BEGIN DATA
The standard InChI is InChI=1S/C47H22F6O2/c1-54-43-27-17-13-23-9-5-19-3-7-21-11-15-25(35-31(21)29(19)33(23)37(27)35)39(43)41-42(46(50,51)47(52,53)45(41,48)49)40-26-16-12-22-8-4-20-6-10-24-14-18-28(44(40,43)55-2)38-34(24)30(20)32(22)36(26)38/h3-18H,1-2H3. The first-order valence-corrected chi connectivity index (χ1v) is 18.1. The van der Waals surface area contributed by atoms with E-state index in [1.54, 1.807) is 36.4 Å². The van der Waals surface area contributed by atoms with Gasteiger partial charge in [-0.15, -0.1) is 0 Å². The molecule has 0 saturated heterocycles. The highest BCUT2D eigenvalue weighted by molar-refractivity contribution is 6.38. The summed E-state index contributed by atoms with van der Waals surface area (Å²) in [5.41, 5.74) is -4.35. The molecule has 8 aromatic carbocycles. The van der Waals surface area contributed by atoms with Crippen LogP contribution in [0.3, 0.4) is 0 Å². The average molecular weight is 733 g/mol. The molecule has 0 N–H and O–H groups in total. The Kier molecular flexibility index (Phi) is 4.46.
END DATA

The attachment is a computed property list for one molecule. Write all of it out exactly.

The standard InChI is InChI=1S/C47H22F6O2/c1-54-43-27-17-13-23-9-5-19-3-7-21-11-15-25(35-31(21)29(19)33(23)37(27)35)39(43)41-42(46(50,51)47(52,53)45(41,48)49)40-26-16-12-22-8-4-20-6-10-24-14-18-28(44(40,43)55-2)38-34(24)30(20)32(22)36(26)38/h3-18H,1-2H3. The first-order valence-corrected chi connectivity index (χ1v) is 18.1. The van der Waals surface area contributed by atoms with E-state index in [1.54, 1.807) is 36.4 Å². The van der Waals surface area contributed by atoms with Gasteiger partial charge in [-0.15, -0.1) is 0 Å². The molecule has 0 saturated heterocycles. The highest BCUT2D eigenvalue weighted by molar-refractivity contribution is 6.38. The summed E-state index contributed by atoms with van der Waals surface area (Å²) in [5.41, 5.74) is -4.35. The molecule has 8 aromatic carbocycles. The van der Waals surface area contributed by atoms with Crippen LogP contribution in [0.3, 0.4) is 0 Å². The average molecular weight is 733 g/mol. The molecule has 0 N–H and O–H groups in total. The Kier molecular flexibility index (Phi) is 4.46.